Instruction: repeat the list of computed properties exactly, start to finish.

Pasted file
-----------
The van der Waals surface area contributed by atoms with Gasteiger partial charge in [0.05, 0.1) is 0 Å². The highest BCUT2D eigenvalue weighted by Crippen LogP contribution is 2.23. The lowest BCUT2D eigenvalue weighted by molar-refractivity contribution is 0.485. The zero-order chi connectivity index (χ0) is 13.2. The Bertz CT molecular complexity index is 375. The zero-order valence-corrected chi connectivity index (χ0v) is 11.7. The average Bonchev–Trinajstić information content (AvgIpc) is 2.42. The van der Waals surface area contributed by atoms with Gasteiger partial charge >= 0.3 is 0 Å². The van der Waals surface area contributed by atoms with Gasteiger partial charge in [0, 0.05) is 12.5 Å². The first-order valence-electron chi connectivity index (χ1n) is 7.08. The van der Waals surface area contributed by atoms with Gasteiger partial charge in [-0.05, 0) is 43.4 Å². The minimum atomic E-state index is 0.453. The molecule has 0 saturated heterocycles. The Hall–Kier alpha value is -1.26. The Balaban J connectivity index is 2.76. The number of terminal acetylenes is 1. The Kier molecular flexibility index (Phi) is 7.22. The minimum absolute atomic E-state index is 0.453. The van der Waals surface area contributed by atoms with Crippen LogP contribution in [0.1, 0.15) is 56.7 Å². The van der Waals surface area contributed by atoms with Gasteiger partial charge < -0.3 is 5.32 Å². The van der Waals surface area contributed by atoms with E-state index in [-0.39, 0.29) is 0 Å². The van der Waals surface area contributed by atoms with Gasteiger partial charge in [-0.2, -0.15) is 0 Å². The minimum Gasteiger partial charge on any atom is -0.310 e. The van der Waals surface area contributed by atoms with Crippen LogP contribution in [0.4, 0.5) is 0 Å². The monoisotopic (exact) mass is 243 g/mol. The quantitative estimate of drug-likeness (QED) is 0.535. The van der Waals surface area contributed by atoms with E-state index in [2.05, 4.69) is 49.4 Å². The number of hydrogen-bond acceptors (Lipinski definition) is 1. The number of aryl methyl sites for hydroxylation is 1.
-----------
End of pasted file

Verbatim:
The van der Waals surface area contributed by atoms with Gasteiger partial charge in [0.05, 0.1) is 0 Å². The highest BCUT2D eigenvalue weighted by Crippen LogP contribution is 2.23. The lowest BCUT2D eigenvalue weighted by molar-refractivity contribution is 0.485. The zero-order chi connectivity index (χ0) is 13.2. The Bertz CT molecular complexity index is 375. The zero-order valence-corrected chi connectivity index (χ0v) is 11.7. The average Bonchev–Trinajstić information content (AvgIpc) is 2.42. The van der Waals surface area contributed by atoms with Gasteiger partial charge >= 0.3 is 0 Å². The van der Waals surface area contributed by atoms with Gasteiger partial charge in [0, 0.05) is 12.5 Å². The first-order valence-electron chi connectivity index (χ1n) is 7.08. The van der Waals surface area contributed by atoms with Gasteiger partial charge in [-0.05, 0) is 43.4 Å². The minimum atomic E-state index is 0.453. The molecule has 0 saturated heterocycles. The Hall–Kier alpha value is -1.26. The Balaban J connectivity index is 2.76. The number of terminal acetylenes is 1. The Kier molecular flexibility index (Phi) is 7.22. The minimum absolute atomic E-state index is 0.453. The van der Waals surface area contributed by atoms with Crippen LogP contribution in [0.1, 0.15) is 56.7 Å². The van der Waals surface area contributed by atoms with Gasteiger partial charge < -0.3 is 5.32 Å². The van der Waals surface area contributed by atoms with E-state index in [-0.39, 0.29) is 0 Å². The van der Waals surface area contributed by atoms with Gasteiger partial charge in [-0.2, -0.15) is 0 Å². The minimum Gasteiger partial charge on any atom is -0.310 e. The van der Waals surface area contributed by atoms with Crippen LogP contribution in [0.4, 0.5) is 0 Å². The monoisotopic (exact) mass is 243 g/mol. The quantitative estimate of drug-likeness (QED) is 0.535. The van der Waals surface area contributed by atoms with E-state index in [2.05, 4.69) is 49.4 Å². The number of hydrogen-bond acceptors (Lipinski definition) is 1. The number of aryl methyl sites for hydroxylation is 1.